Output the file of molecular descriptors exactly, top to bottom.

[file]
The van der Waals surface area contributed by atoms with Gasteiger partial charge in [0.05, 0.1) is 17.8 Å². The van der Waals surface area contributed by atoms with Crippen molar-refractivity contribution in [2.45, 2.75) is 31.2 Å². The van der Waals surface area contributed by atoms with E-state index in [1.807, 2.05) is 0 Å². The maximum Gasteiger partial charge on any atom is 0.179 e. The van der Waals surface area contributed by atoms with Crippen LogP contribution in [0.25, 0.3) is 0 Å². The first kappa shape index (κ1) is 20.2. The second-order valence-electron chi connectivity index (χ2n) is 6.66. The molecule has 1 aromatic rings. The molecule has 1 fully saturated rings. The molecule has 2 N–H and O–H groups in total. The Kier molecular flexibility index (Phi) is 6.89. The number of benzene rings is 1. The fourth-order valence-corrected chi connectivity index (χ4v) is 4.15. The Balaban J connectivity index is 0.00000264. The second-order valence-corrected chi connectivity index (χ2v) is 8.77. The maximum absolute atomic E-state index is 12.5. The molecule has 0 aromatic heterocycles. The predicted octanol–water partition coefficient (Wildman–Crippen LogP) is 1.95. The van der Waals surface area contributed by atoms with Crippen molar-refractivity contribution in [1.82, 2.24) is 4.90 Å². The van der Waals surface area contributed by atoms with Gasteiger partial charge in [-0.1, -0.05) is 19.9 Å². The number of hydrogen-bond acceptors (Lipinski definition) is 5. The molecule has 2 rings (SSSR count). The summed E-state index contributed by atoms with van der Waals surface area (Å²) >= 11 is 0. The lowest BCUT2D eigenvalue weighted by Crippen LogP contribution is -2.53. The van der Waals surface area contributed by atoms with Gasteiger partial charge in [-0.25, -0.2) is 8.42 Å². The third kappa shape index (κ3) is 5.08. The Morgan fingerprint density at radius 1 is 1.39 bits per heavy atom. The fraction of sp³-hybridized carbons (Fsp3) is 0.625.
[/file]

The van der Waals surface area contributed by atoms with Gasteiger partial charge in [0.05, 0.1) is 17.8 Å². The van der Waals surface area contributed by atoms with Crippen molar-refractivity contribution in [2.45, 2.75) is 31.2 Å². The van der Waals surface area contributed by atoms with E-state index in [1.807, 2.05) is 0 Å². The maximum Gasteiger partial charge on any atom is 0.179 e. The van der Waals surface area contributed by atoms with Crippen LogP contribution in [0.25, 0.3) is 0 Å². The first kappa shape index (κ1) is 20.2. The second-order valence-electron chi connectivity index (χ2n) is 6.66. The molecule has 1 aromatic rings. The molecule has 1 fully saturated rings. The molecule has 2 N–H and O–H groups in total. The Kier molecular flexibility index (Phi) is 6.89. The number of benzene rings is 1. The fourth-order valence-corrected chi connectivity index (χ4v) is 4.15. The Balaban J connectivity index is 0.00000264. The second-order valence-corrected chi connectivity index (χ2v) is 8.77. The maximum absolute atomic E-state index is 12.5. The molecule has 0 aromatic heterocycles. The predicted octanol–water partition coefficient (Wildman–Crippen LogP) is 1.95. The van der Waals surface area contributed by atoms with Crippen molar-refractivity contribution in [1.82, 2.24) is 4.90 Å². The van der Waals surface area contributed by atoms with Gasteiger partial charge in [-0.1, -0.05) is 19.9 Å². The number of hydrogen-bond acceptors (Lipinski definition) is 5. The molecule has 2 rings (SSSR count). The summed E-state index contributed by atoms with van der Waals surface area (Å²) >= 11 is 0. The lowest BCUT2D eigenvalue weighted by Crippen LogP contribution is -2.53. The van der Waals surface area contributed by atoms with Gasteiger partial charge in [-0.25, -0.2) is 8.42 Å². The third kappa shape index (κ3) is 5.08. The Morgan fingerprint density at radius 1 is 1.39 bits per heavy atom. The fraction of sp³-hybridized carbons (Fsp3) is 0.625.